Tuesday, July 2, 2013

Children's Musical Theater at the Troy Civic Theater, A Plant's Life, June 27

Every summer the Troy Recreation Department sponsors several Children's Musical Theater plays.  This year the first play was "A Plant's Life."  The actors ranged in age from just having finished kindergarten to just having finished fifth grade.

The play moved fast and even though I was continually snapping photos I missed getting a photo of one of the highlights because I didn't expect it.  The play reminded me of the Fractured Fairy Tales that were on the Bullwinkle and Rocky cartoon show when my children were young.

The production opened with a rousing version of Rockin' Robin.  You can see the beaks and feathers on the performers.


Here is a closer look at two of the birds.


The play combined three folk tales...Stone Soup, Jack and the Bean Stalk, and The Princess and the Pea.
Ash and Birch trees talking together tied the three sections  together.

The trees were sad because they didn't think people appreciated them, their beauty or the fact that they breathed out oxygen for people to breathe in.  The trees made a long list of what plants give people that people don't thank them for.



The tale of Stone Soup began with four friends complaining because they were hungry and they had no money for food.   They sang, "We All Stand Together."


But then one of them had an idea.  They put a stone in their pot and started stewing it.  They told the food vendors, the Villagers, they could have some of the stew if they added something from their baskets of food.  The stew was wonderful.


The Ash and Birch trees were still not happy.  Their fruits and vegetables were being eaten and the people didn't say thank you to the plants who had provided their food.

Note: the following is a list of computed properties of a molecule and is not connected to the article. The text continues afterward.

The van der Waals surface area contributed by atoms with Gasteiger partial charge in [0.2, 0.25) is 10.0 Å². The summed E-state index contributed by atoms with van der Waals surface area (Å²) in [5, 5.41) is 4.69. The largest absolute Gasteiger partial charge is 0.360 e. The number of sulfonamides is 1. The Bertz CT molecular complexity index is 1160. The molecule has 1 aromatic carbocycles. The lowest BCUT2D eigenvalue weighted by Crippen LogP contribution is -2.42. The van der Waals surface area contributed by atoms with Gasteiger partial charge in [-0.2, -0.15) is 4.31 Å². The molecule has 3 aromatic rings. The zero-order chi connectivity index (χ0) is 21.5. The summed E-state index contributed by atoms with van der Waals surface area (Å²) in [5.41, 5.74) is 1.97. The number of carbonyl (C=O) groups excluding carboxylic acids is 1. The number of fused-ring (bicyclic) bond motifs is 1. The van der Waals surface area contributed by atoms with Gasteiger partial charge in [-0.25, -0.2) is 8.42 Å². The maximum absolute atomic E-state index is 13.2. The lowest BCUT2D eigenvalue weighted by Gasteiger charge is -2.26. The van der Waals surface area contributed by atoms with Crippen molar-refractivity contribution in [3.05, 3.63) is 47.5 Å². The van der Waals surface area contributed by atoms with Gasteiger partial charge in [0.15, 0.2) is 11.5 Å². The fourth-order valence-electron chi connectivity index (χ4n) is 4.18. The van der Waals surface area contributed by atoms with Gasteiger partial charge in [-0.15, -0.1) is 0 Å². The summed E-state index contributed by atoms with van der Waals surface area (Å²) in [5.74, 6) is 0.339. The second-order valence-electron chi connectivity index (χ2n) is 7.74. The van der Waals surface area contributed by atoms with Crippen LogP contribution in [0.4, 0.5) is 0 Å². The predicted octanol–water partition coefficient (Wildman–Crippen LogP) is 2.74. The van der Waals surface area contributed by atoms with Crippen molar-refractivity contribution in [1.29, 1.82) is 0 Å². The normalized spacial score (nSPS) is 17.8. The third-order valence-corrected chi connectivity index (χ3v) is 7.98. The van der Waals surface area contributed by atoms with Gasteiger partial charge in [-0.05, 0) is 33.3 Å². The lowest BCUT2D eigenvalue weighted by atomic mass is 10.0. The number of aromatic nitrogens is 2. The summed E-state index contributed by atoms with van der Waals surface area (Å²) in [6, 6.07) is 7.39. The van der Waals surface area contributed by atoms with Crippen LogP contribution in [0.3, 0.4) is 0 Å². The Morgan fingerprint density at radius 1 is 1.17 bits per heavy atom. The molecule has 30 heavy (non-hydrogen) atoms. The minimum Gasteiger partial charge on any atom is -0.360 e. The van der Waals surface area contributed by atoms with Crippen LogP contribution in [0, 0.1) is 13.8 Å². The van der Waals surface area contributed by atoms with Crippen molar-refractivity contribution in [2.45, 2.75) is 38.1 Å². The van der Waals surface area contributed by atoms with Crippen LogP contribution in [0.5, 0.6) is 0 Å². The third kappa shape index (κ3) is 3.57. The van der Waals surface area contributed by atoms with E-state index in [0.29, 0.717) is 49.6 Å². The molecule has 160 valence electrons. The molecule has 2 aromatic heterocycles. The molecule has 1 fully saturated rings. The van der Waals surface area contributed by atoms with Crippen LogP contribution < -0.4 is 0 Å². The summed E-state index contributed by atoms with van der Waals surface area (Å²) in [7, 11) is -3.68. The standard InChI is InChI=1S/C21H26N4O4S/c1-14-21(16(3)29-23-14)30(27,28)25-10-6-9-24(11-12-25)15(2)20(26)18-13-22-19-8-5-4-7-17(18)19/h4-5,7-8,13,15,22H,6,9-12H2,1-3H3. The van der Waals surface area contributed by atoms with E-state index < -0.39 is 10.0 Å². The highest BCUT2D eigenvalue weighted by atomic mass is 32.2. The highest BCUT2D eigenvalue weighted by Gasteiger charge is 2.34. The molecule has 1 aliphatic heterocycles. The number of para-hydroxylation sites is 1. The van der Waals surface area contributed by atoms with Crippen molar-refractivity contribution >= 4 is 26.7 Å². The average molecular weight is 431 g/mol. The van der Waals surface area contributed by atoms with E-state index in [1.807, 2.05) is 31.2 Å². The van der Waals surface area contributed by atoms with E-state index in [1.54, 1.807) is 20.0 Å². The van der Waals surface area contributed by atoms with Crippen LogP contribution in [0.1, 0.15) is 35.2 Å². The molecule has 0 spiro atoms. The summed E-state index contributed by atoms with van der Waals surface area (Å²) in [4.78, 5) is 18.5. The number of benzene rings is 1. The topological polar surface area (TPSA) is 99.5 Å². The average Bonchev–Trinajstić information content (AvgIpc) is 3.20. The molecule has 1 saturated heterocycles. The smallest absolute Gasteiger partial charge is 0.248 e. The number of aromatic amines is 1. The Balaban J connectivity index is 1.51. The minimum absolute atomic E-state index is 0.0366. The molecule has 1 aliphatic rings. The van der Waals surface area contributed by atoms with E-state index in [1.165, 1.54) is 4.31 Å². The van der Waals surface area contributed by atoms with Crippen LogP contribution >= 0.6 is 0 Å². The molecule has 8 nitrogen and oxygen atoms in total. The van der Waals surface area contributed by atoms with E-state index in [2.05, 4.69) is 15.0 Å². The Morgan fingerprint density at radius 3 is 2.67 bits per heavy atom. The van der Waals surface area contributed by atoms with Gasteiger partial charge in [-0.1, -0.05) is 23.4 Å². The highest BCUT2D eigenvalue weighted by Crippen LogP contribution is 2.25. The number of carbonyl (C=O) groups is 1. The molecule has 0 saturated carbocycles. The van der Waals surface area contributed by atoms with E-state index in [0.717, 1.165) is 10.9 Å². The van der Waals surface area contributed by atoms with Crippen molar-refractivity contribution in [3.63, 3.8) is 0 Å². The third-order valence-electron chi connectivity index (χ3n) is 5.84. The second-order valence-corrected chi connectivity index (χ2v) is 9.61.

The scene switched to Jack's mother telling him to sell their cow because they needed money for food.


Here's Jack with the cow who was very good at saying Moo whenever people were having conversations.


Jack sold his cow for a handful of beans but before the buyer could take the cow a prince came along and claimed the cow for himself.  What could poor Jack and the Bean Seller do except obey?  That's Merlin with the prince.  He's the one with the fancy hat and the wand.


Before long a Princess in disguise and her friend joined the group.  The Princess wanted to have an adventure.  She was tired of living in the palace and wearing fancy dresses.  She was with Jack and the Bean Seller when they told Jack's mother the sad story about the cow.


And you remember how Jack's mother threw away the beans and the enormous bean stalk grew.





Oops! Here, Merlin is setting out the Giant's treasure.  The stage crew who are the actors and actresses as well almost forgot to set it out.



The giant awoke and caught three of the fortune seekers but Jack got away.



Help was on the way.


Jack cut the bean stalk

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..and the COW knocked it down, killing the Giant in the process.  

I didn't foresee the Cow having such an important part and didn't get that photo.  I don't remember any other version of the story  mentioning how important the Cow was to the successful ending of the adventure. 

Of course, the Cow said, "Moo."

Afterward the Ash and Birch trees were a bit annoyed, too, that a COW had knocked down that bean stalk.

But, on to the final act of "A Plant's Life".

The king and queen wanted their son, the prince in the blue crown,  to have a wife, a real princess.


There were three possibilities.


The princesses spent several days as guests of the royal family and slept in a  high bed piled with mattresses at night, a special bed the prince's mother had chosen for them.

Only one princess passed the test.  She complained there was something hard under all the mattresses.
The Pea complained, too.  The Pea had been really uncomfortable with that heavy princess sleeping on it.

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The ash and birch trees decided that people did know  plants were important, especially, when there were difficult decisions to be made like who a prince should marry.



Everyone was happy again and gathered on stage in their bird costumes to sing "High Hopes".



1 comment:

Far Side of Fifty said...

What a fun production..who woulda thought the cow was that important! Happy July 4th! :)